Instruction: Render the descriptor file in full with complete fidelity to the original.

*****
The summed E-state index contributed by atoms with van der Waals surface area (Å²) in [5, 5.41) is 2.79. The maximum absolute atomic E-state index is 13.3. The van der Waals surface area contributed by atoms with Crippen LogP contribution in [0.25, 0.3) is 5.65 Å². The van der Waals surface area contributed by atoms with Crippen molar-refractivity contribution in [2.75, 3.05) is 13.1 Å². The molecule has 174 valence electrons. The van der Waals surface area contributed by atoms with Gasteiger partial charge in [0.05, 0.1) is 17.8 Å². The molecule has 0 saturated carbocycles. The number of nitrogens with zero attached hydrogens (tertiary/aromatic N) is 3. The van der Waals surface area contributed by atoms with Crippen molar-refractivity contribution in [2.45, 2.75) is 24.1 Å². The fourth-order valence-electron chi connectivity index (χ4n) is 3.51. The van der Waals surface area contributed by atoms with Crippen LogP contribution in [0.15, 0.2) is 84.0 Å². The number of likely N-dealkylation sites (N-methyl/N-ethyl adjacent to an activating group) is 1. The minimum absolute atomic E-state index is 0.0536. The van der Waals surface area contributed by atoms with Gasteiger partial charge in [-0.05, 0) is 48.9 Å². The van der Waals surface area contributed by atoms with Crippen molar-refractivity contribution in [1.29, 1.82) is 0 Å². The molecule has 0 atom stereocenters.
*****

The summed E-state index contributed by atoms with van der Waals surface area (Å²) in [5, 5.41) is 2.79. The maximum absolute atomic E-state index is 13.3. The van der Waals surface area contributed by atoms with Crippen LogP contribution in [0.25, 0.3) is 5.65 Å². The van der Waals surface area contributed by atoms with Crippen molar-refractivity contribution in [2.75, 3.05) is 13.1 Å². The molecule has 174 valence electrons. The van der Waals surface area contributed by atoms with Gasteiger partial charge in [0.05, 0.1) is 17.8 Å². The molecule has 0 saturated carbocycles. The number of nitrogens with zero attached hydrogens (tertiary/aromatic N) is 3. The van der Waals surface area contributed by atoms with Crippen molar-refractivity contribution in [2.45, 2.75) is 24.1 Å². The fourth-order valence-electron chi connectivity index (χ4n) is 3.51. The van der Waals surface area contributed by atoms with Crippen LogP contribution in [0.15, 0.2) is 84.0 Å². The number of likely N-dealkylation sites (N-methyl/N-ethyl adjacent to an activating group) is 1. The minimum absolute atomic E-state index is 0.0536. The van der Waals surface area contributed by atoms with Gasteiger partial charge in [-0.05, 0) is 48.9 Å². The van der Waals surface area contributed by atoms with Crippen molar-refractivity contribution in [1.29, 1.82) is 0 Å². The molecule has 0 atom stereocenters.